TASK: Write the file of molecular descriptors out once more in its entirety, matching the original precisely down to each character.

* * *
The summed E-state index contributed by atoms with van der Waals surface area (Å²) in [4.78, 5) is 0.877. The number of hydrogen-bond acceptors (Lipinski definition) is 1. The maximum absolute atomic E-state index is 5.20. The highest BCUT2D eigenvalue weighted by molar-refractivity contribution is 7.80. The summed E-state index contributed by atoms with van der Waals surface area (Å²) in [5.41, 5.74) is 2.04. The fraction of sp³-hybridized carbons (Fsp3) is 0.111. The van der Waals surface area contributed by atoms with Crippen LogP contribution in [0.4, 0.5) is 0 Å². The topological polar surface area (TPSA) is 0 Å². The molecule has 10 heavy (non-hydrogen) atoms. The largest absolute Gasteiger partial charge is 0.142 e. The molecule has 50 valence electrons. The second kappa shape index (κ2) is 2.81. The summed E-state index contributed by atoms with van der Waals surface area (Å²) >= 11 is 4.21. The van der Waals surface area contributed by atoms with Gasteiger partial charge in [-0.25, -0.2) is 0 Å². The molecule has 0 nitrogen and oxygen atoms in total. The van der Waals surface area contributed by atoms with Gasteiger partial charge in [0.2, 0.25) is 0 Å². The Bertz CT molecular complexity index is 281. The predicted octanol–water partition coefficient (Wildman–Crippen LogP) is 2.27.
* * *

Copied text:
The summed E-state index contributed by atoms with van der Waals surface area (Å²) in [4.78, 5) is 0.877. The number of hydrogen-bond acceptors (Lipinski definition) is 1. The maximum absolute atomic E-state index is 5.20. The highest BCUT2D eigenvalue weighted by molar-refractivity contribution is 7.80. The summed E-state index contributed by atoms with van der Waals surface area (Å²) in [5.41, 5.74) is 2.04. The fraction of sp³-hybridized carbons (Fsp3) is 0.111. The van der Waals surface area contributed by atoms with Crippen LogP contribution in [0.4, 0.5) is 0 Å². The topological polar surface area (TPSA) is 0 Å². The molecule has 10 heavy (non-hydrogen) atoms. The largest absolute Gasteiger partial charge is 0.142 e. The molecule has 50 valence electrons. The second kappa shape index (κ2) is 2.81. The summed E-state index contributed by atoms with van der Waals surface area (Å²) >= 11 is 4.21. The van der Waals surface area contributed by atoms with Gasteiger partial charge in [-0.25, -0.2) is 0 Å². The molecule has 0 nitrogen and oxygen atoms in total. The van der Waals surface area contributed by atoms with Gasteiger partial charge in [0.2, 0.25) is 0 Å². The Bertz CT molecular complexity index is 281. The predicted octanol–water partition coefficient (Wildman–Crippen LogP) is 2.27.